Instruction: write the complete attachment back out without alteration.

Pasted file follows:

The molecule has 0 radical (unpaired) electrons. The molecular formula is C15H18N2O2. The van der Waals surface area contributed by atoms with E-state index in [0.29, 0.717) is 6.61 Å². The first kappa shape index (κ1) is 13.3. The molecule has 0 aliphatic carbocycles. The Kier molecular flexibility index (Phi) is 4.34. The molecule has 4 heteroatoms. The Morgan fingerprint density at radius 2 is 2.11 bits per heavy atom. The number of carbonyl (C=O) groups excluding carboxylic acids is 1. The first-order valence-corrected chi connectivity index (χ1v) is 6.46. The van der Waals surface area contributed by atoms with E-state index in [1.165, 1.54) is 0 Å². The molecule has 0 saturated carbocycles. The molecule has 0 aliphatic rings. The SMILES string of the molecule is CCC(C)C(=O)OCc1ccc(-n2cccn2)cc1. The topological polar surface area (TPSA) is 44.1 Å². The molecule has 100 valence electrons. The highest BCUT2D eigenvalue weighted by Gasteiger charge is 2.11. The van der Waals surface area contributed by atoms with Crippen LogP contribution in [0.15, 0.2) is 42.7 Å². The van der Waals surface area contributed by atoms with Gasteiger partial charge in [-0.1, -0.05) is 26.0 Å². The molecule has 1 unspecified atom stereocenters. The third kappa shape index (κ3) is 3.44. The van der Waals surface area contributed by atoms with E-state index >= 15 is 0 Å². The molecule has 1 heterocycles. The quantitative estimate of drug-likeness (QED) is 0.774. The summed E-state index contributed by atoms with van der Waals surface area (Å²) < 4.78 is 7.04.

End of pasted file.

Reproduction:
The molecule has 0 radical (unpaired) electrons. The molecular formula is C15H18N2O2. The van der Waals surface area contributed by atoms with E-state index in [0.29, 0.717) is 6.61 Å². The first kappa shape index (κ1) is 13.3. The molecule has 0 aliphatic carbocycles. The Kier molecular flexibility index (Phi) is 4.34. The molecule has 4 heteroatoms. The Morgan fingerprint density at radius 2 is 2.11 bits per heavy atom. The number of carbonyl (C=O) groups excluding carboxylic acids is 1. The first-order valence-corrected chi connectivity index (χ1v) is 6.46. The van der Waals surface area contributed by atoms with E-state index in [1.165, 1.54) is 0 Å². The molecule has 0 saturated carbocycles. The molecule has 0 aliphatic rings. The SMILES string of the molecule is CCC(C)C(=O)OCc1ccc(-n2cccn2)cc1. The topological polar surface area (TPSA) is 44.1 Å². The molecule has 100 valence electrons. The highest BCUT2D eigenvalue weighted by Gasteiger charge is 2.11. The van der Waals surface area contributed by atoms with Crippen LogP contribution in [0.15, 0.2) is 42.7 Å². The van der Waals surface area contributed by atoms with Gasteiger partial charge in [-0.1, -0.05) is 26.0 Å². The molecule has 1 unspecified atom stereocenters. The third kappa shape index (κ3) is 3.44. The van der Waals surface area contributed by atoms with E-state index >= 15 is 0 Å². The molecule has 1 heterocycles. The quantitative estimate of drug-likeness (QED) is 0.774. The summed E-state index contributed by atoms with van der Waals surface area (Å²) < 4.78 is 7.04.